Tag Archives: Israel

Jews of the Week: Isaiah Kenan & Larry Weinberg

Portland Trail Blazers and AIPAC

Larry Weinberg

Lawrence Jay Weinberg (1926-2019) was born in New York City. He fought valiantly with the US Army in World War II, earning a Purple Heart, Combat Infantry Badge, and the Bronze Star. He was horribly injured in a battle in France, and spent a year in recovery. After university studies, Weinberg founded the Larwin Company, a housing developer. Two decades later, having merged with another company, it had become the top housing developer in the country, building over 8000 residential units a year. Meanwhile, Weinberg was also the founder of Com-Air Products, a manufacturer of jet engine parts. In 1970, Weinberg teamed up with two other prominent Jewish businessmen to bring an NBA team to Portland. They succeeded, and five years later, Weinberg became president of the Portland Trail Blazers. The team won its first NBA Championship in 1977. Weinberg continued as president until selling the team to Microsoft co-founder Paul Allen in 1988. By that point, Weinberg had also become a major force within AIPAC, the “pro-Israel Lobby” in Washington, and had served as its president for several years.

Isaiah “Si” Kenen

AIPAC was founded by Isaiah Leo Kenen (1905-1988). Kenen was born to a Russian-Jewish immigrant family in Canada. He studied philosophy at the University of Toronto, and went on to become a journalist for the Toronto Star. In 1926, he moved to Cleveland, where he took up the study of law and was admitted to the bar in 1933. Some years later, he became president of the Cleveland Zionist District, and during this time worked for the Jewish Agency. After 1948, he served in Israel’s delegation to the United Nations. In 1951, he was asked to lobby Congress for some financial aid for Israel to deal with the huge influx of Jewish refugees it was receiving, especially the nearly 1 million Sephardic and Mizrachi Jews expelled from Arab countries. (While the world focuses on Palestinian refugees, the plight of Jewish refugees continues to be ignored.) Kenen’s lobbying team would transform into AIPAC in 1959, and has worked hard to draw American support for Israel ever since. AIPAC has become a powerful lobbying group (once ranked as the second most powerful), which has unfortunately brought with it a great deal of negative publicity, not to mention being implicated in wild conspiracy theories. Today, AIPAC has more than 100,000 members, and has been called “the single most important organization in promoting the US-Israel alliance.” Their yearly conference draws some 18,000 supporters, along with a host of renowned speakers. This year’s conference will take place in Washington DC starting March 24th.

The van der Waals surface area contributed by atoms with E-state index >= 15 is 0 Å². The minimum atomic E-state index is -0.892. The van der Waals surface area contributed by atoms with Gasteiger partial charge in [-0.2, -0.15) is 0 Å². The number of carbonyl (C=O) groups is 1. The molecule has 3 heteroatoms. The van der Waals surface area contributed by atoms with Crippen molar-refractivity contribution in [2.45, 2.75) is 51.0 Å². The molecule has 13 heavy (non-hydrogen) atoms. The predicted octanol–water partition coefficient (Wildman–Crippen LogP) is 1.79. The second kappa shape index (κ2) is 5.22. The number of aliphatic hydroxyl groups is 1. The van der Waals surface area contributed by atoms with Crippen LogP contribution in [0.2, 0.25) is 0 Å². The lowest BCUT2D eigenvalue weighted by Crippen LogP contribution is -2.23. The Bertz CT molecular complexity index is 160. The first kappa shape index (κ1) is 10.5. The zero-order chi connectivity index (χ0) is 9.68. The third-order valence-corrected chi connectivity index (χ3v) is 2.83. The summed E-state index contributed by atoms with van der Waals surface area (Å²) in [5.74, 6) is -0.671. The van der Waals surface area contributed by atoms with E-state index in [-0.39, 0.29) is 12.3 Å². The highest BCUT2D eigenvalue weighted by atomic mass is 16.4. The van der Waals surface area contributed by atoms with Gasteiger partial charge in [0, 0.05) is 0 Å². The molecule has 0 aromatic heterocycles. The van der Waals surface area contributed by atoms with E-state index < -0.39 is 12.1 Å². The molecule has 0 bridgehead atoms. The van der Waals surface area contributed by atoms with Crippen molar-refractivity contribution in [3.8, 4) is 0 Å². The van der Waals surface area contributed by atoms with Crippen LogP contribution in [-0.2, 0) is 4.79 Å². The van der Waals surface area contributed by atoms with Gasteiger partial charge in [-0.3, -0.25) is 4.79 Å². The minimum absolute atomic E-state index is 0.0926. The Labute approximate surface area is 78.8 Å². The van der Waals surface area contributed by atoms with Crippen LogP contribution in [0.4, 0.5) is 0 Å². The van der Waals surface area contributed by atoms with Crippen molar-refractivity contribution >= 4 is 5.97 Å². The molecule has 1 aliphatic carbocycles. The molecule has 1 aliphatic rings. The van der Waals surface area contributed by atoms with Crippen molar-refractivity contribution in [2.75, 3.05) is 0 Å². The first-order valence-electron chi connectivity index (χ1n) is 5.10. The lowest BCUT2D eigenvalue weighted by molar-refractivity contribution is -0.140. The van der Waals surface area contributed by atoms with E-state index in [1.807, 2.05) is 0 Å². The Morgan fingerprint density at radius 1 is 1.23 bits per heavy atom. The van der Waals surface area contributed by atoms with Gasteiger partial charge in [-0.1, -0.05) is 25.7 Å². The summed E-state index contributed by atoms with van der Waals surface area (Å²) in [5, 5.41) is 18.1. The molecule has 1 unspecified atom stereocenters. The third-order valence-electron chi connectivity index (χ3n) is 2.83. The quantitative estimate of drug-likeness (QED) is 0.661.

The Mizrahi Project: Remembering the Jewish Refugees

Words of the Week

I am convinced that it is true that God created this earth but it is also a fact that only an Israel can keep this earth from dying.

– Tashbih Sayyed, Pakistani-American scholar

Jew of the Week: Baba Sali

A Modern Miracle Worker

Rabbi Israel Abuhatzeira (1889-1984) was born on Rosh Hashanah in Tafilalt, Morocco to a long line of Sephardic rabbis and miracle-workers. (His grandfather was the famed Abir Yakov, who was himself a grandson of Rabbi Shmuel Abuhatzeira, who had studied with Rabbi Chaim Vital, a disciple of the great Arizal.) The young Israel grew up on an estate that included a yeshiva and a beit din (the local Jewish courthouse), surrounded by wise scholars, judges, and mystics. By the age of 12, Israel was recognized as a child prodigy, and already began living the life of a mystic – fasting regularly, rising at midnight to pray and meditate – while hiding it all from his parents. He married at 16. After his father passed away and his older brother was murdered, the community begged him to take over as the town rabbi. Although only 22 years old, and exceedingly humble and modest, he eventually accepted. Within a decade, he was famous across Morocco, and as far as Israel, as a wise rabbi, a saint and a miracle-worker. On his first trip to the Holy Land, it is said that he reopened the Arizal’s ancient synagogue, which had been sealed off for years due to an apparent curse. Though he wished to stay in the Holy Land, Rabbi Abuhatzeira returned to Morocco to take care of his community. When the conditions for Jews in Morocco deteriorated even further after the founding of the State of Israel, Rabbi Abuhatzeira took it upon himself to facilitate Moroccan Jewry’s migration back to their Promised Land. He made the move himself in 1950. By then, he carried a new title: Because his prayers and blessings were known to always came true, he was referred to as Baba Sali, the “Praying Father”. The main possessions that he brought over from Morocco were 30 crates of books and manuscripts, together with thousands of pages of his own holy writings. He is considered one of the greatest kabbalists and holiest rabbis of recent decades. He was sought after not only by Jews, but by Arabs as well, and stories of his miracles abound. He took ill several months after his 94th birthday, and passed away soon after. The Baba Sali’s funeral was attended by over 100,000 people, and his grave in the town of Netivot is now a popular pilgrimage site. His yahrzeit begins tonight.

24 Amazing Torah Prophecies That Came True

Words of the Week

A man’s kind deeds are used by God as seeds for the planting of trees in the Garden of Eden; thus, each man creates his own Paradise. The reverse is true when he commits transgressions.
– Rabbi Dov Ber of Mezeritch